Georgia treats crimes committed by juveniles, generally those between 13 and 17 years of age, very differently than they do to adults. At 17, a person is considered an adult in the criminal justice system.
However, it is important to take juvenile criminal charges of any kind very seriously as they can significantly affect a young person’s future – especially when applying to colleges and seeking employment.
If you have been charged with a crime and are a juvenile, or your child has been charged with a crime, contact a Cherokee County juvenile crimes lawyer that can review those charges, determine what legal defenses and juvenile mitigations may apply, and decide what course of action makes the most sense for you and your family. Seek the services of a capable criminal defense attorney and know that you are in good hands.
Juvenile Justice Programs
Children between the ages of 13 and 17 are generally tried by a Georgia juvenile court and can be committed to the Department of Juvenile Justice (DJJ), rather than a traditional prison controlled by the Georgia Department of Corrections, upon conviction. The DJJ takes physical possession of the juvenile and makes periodic examinations for any improvement.
Juveniles in custody will generally not be discharged until the Department of Juvenile Justice files a petition with the court. How long a juvenile remains in custody depends on their behavior. Juveniles are often kept in custody when they are classified as unruly or delinquent, a repeat felony offender or a child felon sentenced as an adult.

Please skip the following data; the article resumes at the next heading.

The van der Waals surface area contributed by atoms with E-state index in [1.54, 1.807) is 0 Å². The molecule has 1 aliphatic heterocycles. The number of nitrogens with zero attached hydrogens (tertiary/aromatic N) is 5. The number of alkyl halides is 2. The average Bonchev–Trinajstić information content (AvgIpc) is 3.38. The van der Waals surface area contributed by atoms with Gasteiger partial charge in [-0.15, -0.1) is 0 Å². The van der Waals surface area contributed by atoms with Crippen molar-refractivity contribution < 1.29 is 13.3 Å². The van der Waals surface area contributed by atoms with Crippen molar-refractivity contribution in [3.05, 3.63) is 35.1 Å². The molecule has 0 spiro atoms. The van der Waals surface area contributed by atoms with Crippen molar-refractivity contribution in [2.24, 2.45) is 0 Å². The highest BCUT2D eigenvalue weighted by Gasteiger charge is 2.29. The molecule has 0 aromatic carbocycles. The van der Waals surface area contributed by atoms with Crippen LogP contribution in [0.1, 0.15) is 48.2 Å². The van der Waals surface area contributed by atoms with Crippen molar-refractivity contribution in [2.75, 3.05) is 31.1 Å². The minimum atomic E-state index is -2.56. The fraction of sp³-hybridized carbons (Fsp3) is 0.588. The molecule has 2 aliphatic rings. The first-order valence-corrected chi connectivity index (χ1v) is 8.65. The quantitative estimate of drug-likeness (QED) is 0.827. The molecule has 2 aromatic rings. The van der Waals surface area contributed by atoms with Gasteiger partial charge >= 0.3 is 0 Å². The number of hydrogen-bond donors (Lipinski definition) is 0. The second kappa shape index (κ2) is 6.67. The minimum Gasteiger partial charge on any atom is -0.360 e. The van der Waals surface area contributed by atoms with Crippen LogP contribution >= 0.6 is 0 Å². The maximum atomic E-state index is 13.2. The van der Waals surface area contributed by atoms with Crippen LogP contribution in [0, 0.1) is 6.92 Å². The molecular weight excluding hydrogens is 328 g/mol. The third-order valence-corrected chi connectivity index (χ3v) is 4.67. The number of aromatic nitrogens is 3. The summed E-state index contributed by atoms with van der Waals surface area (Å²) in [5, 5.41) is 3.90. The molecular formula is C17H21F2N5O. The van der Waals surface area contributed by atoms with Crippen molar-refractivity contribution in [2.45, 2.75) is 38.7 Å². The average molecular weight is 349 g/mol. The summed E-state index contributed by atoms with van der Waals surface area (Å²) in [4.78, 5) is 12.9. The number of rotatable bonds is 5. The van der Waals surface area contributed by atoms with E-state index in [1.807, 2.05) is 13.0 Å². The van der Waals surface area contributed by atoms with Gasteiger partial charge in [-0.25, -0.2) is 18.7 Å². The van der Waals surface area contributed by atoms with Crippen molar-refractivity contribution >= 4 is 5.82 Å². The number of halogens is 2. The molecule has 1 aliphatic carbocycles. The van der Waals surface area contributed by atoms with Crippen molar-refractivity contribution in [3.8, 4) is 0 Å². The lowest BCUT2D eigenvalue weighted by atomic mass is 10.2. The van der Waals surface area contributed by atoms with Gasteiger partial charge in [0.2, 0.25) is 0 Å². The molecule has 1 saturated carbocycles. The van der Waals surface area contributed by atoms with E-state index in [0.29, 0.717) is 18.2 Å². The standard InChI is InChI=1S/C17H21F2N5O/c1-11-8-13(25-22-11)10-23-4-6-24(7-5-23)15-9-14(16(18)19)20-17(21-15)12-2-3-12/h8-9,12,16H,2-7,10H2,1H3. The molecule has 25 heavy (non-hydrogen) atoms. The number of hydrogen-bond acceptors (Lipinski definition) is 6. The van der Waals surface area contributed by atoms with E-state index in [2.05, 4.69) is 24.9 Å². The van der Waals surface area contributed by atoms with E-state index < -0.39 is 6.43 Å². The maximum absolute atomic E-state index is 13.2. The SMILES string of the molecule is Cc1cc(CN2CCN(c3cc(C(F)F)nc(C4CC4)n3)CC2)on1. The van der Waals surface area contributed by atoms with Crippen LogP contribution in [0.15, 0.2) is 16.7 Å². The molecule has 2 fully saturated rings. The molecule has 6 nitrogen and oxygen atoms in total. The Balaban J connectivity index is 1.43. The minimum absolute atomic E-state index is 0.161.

While the latter two categories make discharge unlikely, it is important to understand the term unruly as it is distinguishable from felonies and can be a key element on whether a juvenile will be discharged.
To be characterized as unruly, a court must find that the juvenile meets one or more of the following characteristics:
- Disobeys court order of supervision
- Patronizes a bar or possesses alcoholic beverages
- Committed offense only applicable to a child (under 17)
- Ungovernable, habitually disobedient of reasonable commands
- Deserts home, wanders or loiters in streets between midnight and 5 A.M.
- Commits a delinquent act and needs supervision, treatment, or rehabilitation
However, juveniles convicted of felonies can be sent to traditional prisons (under the Georgia Department of Corrections) instead of facilities run by the DJJ. Hence, they are sentenced as adults.
Repeat Juvenile Offenders
In addition, juveniles who are repeat offenders are generally committed to prisons under the Department of Corrections. Any juvenile sentenced as an adult will typically serve time in a DJJ facility until they reach 17 years of age and are then transferred to a Georgia Department of Corrections facility to complete the rest of their sentence.
Juvenile criminal offenses must be taken seriously as they can affect the rest of someone’s life. An experienced Cherokee County juvenile crimes lawyer can make a big difference in fighting for a child’s rights.
How a Cherokee County Juvenile Crimes Attorney Can Help
If you have been charged with a crime and are a juvenile between the ages of 13 or 17, or your child has been charged with a crime, contact a Cherokee County juvenile crimes lawyer today to review those charges and determine what legal defenses and juvenile mitigations may apply to your situation.
Find out how an experienced juvenile crimes attorney can help you and your family today.